Friday, October 22, 2010

Industry Leading Single Shot Resolution Specification

In my last post on Oct 17th I introduced Agilent's new 53200A family of Universal Counter / Timers. In the post I gave a general overview of various features and specs that place the 53200A series as the top universal counters on the market. In this post I am going to go in more depth on the 20 ps single shot resolution (SSR) spec for the 53230A. What SSR resolution represents is how well the counter can resolve an event in time where an event is a threshold on an edge. 20 ps SSR is an industry leading timing spec. Any counter measurement consists of at least two events (except maybe totalizing). To calculate the SSR of two events measurement we use the root sum of squares (RSS) so for the 53230A the SSR for a two edge measurement would be: 
Keep in mind this is the resolution for a single two event measurement, we can achieve even better resolution by averaging multiple measurements together to eliminate random noise. Of course this is at the cost of decreased measurement speed. Now SSR resolution is most often associated with time interval measurements, but every counter measurement basically comes down to timing so the better the SSR of a counter the more digits of resolution you get in a frequency measurement.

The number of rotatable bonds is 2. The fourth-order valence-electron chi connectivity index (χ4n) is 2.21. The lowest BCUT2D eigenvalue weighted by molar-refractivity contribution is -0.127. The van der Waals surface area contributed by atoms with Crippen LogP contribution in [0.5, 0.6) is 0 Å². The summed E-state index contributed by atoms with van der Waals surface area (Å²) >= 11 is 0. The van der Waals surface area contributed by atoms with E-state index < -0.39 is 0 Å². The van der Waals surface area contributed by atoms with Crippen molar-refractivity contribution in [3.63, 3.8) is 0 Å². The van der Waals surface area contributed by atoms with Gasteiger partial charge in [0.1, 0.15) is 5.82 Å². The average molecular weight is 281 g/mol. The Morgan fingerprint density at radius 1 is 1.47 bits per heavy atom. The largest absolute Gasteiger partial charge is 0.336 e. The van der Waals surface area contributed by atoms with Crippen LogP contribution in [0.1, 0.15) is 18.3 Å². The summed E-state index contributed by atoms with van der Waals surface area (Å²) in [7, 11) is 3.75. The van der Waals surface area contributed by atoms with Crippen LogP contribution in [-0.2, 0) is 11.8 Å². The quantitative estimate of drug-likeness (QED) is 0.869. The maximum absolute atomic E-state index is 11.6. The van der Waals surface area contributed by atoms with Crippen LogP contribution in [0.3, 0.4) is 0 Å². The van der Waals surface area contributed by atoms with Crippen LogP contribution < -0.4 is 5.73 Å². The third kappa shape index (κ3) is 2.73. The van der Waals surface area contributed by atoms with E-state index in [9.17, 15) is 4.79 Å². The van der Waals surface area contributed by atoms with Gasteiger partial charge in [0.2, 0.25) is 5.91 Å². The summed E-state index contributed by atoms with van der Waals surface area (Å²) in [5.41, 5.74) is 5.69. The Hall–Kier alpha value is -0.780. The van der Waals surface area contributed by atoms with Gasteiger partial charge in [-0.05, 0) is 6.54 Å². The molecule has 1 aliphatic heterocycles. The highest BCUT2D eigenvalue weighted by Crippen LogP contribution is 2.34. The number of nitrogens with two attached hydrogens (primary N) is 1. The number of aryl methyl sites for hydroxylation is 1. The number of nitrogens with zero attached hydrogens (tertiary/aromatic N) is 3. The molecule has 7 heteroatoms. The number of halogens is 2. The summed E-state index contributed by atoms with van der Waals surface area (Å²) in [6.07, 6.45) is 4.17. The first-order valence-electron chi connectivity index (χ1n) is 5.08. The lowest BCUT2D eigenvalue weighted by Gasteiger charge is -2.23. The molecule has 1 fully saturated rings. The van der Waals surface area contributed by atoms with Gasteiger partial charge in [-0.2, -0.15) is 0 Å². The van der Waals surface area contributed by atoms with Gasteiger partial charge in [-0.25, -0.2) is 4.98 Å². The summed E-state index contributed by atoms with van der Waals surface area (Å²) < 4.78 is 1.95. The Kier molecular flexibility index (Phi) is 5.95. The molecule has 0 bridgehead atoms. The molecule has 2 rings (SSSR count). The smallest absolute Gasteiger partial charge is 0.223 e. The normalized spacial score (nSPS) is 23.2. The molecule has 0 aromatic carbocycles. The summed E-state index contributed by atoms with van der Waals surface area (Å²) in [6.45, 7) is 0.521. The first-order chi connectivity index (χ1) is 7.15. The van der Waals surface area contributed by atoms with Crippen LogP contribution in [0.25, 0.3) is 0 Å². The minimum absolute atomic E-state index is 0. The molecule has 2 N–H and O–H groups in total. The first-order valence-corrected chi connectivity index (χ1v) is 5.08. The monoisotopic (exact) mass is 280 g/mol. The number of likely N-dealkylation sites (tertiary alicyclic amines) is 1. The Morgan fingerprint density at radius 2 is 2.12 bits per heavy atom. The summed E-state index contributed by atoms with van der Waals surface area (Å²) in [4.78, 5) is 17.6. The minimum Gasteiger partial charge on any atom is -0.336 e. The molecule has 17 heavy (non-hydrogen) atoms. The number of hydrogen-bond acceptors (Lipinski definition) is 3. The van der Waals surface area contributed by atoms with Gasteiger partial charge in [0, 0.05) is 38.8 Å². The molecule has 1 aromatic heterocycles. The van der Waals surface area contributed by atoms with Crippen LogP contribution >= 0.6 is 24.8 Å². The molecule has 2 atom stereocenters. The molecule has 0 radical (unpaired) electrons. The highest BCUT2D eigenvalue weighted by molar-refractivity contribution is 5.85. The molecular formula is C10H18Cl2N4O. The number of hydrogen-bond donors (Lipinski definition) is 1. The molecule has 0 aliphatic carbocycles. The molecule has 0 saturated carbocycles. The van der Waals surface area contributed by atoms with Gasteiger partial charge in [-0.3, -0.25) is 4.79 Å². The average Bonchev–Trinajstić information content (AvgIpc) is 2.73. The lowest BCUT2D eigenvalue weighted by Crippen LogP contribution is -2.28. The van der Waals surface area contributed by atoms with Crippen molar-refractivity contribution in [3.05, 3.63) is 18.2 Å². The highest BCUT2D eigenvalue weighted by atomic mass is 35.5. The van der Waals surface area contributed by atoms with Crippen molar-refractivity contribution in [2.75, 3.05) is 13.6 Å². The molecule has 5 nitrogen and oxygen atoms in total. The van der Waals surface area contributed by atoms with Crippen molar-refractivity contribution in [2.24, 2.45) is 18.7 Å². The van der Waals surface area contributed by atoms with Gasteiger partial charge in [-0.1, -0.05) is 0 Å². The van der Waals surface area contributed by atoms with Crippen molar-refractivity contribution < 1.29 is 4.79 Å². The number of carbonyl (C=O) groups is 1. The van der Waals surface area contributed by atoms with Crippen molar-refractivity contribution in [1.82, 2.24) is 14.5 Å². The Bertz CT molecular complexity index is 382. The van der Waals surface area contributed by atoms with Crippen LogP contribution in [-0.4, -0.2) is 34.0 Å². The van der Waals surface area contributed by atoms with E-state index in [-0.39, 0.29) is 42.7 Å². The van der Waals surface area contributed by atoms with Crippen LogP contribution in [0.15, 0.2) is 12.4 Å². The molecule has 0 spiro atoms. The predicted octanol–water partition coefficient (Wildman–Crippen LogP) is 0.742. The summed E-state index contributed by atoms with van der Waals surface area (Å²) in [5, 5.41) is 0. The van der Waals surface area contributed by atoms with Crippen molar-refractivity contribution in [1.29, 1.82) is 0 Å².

I am going to give a quick demo that calculates the SSR of the 53230A prototype sitting at my desk. The setup I use for the demo consists of the 53230A universal counter, 33522A function generator, two BNC cables, and a BNC tee. A continuous squarewave is first fed to channel 1 of the counter and then it passes through the other BNC cable to channel 2, as shown in the figure (sorry for the pic quality it was taken with my phone). Since the counter is measuring the same event (rising edge of squarewave) out of the function generator on both channels we can ignore the jitter on the signal from the function generator. Now we are not interested in the actual time interval measurement of the counter because we don't know the electrical length of the BNC cable between channels 1 and 2. What we are interested in is the standard deviation of the time interval measurement we get using the counter's statistics capability. As shown in the screen shot, we get a standard deviation of 15 ps (circled in red). If we assume all of the time interval measurements are within 3 standard deviations, then the max resolution we are seeing in this two event measurement is about 22.5 ps. Now to get the SSR of the 53230A at my desk we have to use RSS backwards on 22.5 ps. The answer is approximately 16 ps, which means the 53230A at my desk is well within the industry leading SSR spec of 20 ps!